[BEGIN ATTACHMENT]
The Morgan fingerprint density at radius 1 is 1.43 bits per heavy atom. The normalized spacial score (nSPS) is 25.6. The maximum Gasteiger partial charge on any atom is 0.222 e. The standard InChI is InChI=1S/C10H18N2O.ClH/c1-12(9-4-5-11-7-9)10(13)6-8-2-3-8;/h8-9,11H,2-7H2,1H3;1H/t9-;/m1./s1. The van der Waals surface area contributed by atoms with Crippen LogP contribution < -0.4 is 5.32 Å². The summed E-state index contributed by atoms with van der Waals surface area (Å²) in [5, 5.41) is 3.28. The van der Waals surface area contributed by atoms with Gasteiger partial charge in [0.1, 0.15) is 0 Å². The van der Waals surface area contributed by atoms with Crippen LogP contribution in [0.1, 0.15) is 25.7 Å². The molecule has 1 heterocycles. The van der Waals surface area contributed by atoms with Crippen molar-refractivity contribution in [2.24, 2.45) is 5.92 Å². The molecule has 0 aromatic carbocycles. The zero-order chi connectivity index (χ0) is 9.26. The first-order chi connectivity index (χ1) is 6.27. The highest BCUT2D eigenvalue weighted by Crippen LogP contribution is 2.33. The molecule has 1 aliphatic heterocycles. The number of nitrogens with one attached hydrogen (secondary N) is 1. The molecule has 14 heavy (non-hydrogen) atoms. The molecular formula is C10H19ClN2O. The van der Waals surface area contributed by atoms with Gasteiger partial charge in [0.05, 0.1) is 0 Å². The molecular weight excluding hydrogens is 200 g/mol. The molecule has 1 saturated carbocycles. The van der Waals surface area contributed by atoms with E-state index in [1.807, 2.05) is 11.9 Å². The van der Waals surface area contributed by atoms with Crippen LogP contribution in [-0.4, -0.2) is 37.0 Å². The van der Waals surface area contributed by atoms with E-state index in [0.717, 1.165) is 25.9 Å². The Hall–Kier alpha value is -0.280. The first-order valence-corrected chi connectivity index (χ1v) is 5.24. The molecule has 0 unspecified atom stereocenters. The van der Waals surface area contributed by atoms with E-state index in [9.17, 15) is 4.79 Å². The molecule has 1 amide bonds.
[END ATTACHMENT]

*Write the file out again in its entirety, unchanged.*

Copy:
The Morgan fingerprint density at radius 1 is 1.43 bits per heavy atom. The normalized spacial score (nSPS) is 25.6. The maximum Gasteiger partial charge on any atom is 0.222 e. The standard InChI is InChI=1S/C10H18N2O.ClH/c1-12(9-4-5-11-7-9)10(13)6-8-2-3-8;/h8-9,11H,2-7H2,1H3;1H/t9-;/m1./s1. The van der Waals surface area contributed by atoms with Crippen LogP contribution < -0.4 is 5.32 Å². The summed E-state index contributed by atoms with van der Waals surface area (Å²) in [5, 5.41) is 3.28. The van der Waals surface area contributed by atoms with Gasteiger partial charge in [0.1, 0.15) is 0 Å². The van der Waals surface area contributed by atoms with Crippen LogP contribution in [0.1, 0.15) is 25.7 Å². The molecule has 1 heterocycles. The van der Waals surface area contributed by atoms with Crippen molar-refractivity contribution in [2.24, 2.45) is 5.92 Å². The molecule has 0 aromatic carbocycles. The zero-order chi connectivity index (χ0) is 9.26. The first-order chi connectivity index (χ1) is 6.27. The highest BCUT2D eigenvalue weighted by Crippen LogP contribution is 2.33. The molecule has 1 aliphatic heterocycles. The number of nitrogens with one attached hydrogen (secondary N) is 1. The molecule has 14 heavy (non-hydrogen) atoms. The molecular formula is C10H19ClN2O. The van der Waals surface area contributed by atoms with Gasteiger partial charge in [0.05, 0.1) is 0 Å². The molecular weight excluding hydrogens is 200 g/mol. The molecule has 1 saturated carbocycles. The van der Waals surface area contributed by atoms with E-state index in [1.807, 2.05) is 11.9 Å². The van der Waals surface area contributed by atoms with Crippen LogP contribution in [-0.4, -0.2) is 37.0 Å². The van der Waals surface area contributed by atoms with E-state index in [0.717, 1.165) is 25.9 Å². The Hall–Kier alpha value is -0.280. The first-order valence-corrected chi connectivity index (χ1v) is 5.24. The molecule has 0 unspecified atom stereocenters. The van der Waals surface area contributed by atoms with E-state index in [9.17, 15) is 4.79 Å². The molecule has 1 amide bonds.